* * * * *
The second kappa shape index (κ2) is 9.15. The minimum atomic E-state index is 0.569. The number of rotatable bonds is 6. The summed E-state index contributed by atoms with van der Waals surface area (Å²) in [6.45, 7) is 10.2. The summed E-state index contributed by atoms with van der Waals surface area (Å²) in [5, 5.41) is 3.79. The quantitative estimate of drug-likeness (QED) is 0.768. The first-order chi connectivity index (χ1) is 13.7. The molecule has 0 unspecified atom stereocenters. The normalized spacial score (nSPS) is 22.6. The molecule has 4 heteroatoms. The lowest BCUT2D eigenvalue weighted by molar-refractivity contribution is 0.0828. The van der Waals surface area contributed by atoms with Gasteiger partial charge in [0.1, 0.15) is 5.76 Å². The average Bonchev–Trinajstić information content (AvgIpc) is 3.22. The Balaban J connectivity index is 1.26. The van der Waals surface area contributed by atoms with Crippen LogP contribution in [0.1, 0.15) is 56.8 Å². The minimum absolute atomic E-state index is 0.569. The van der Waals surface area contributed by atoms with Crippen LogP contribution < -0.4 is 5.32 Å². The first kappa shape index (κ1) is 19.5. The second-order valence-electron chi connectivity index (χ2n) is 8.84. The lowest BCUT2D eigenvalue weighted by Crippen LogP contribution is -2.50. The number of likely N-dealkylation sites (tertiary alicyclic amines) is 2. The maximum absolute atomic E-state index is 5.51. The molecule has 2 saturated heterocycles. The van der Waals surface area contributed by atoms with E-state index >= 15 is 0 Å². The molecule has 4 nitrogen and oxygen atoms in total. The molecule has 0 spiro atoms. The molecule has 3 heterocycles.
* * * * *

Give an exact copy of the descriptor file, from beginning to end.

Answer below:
The second kappa shape index (κ2) is 9.15. The minimum atomic E-state index is 0.569. The number of rotatable bonds is 6. The summed E-state index contributed by atoms with van der Waals surface area (Å²) in [6.45, 7) is 10.2. The summed E-state index contributed by atoms with van der Waals surface area (Å²) in [5, 5.41) is 3.79. The quantitative estimate of drug-likeness (QED) is 0.768. The first-order chi connectivity index (χ1) is 13.7. The molecule has 0 unspecified atom stereocenters. The normalized spacial score (nSPS) is 22.6. The molecule has 4 heteroatoms. The lowest BCUT2D eigenvalue weighted by molar-refractivity contribution is 0.0828. The van der Waals surface area contributed by atoms with Gasteiger partial charge in [0.1, 0.15) is 5.76 Å². The average Bonchev–Trinajstić information content (AvgIpc) is 3.22. The Balaban J connectivity index is 1.26. The van der Waals surface area contributed by atoms with Crippen LogP contribution in [0.1, 0.15) is 56.8 Å². The minimum absolute atomic E-state index is 0.569. The van der Waals surface area contributed by atoms with Crippen LogP contribution < -0.4 is 5.32 Å². The first kappa shape index (κ1) is 19.5. The second-order valence-electron chi connectivity index (χ2n) is 8.84. The lowest BCUT2D eigenvalue weighted by Crippen LogP contribution is -2.50. The number of likely N-dealkylation sites (tertiary alicyclic amines) is 2. The maximum absolute atomic E-state index is 5.51. The molecule has 2 saturated heterocycles. The van der Waals surface area contributed by atoms with E-state index >= 15 is 0 Å². The molecule has 4 nitrogen and oxygen atoms in total. The molecule has 0 spiro atoms. The molecule has 3 heterocycles.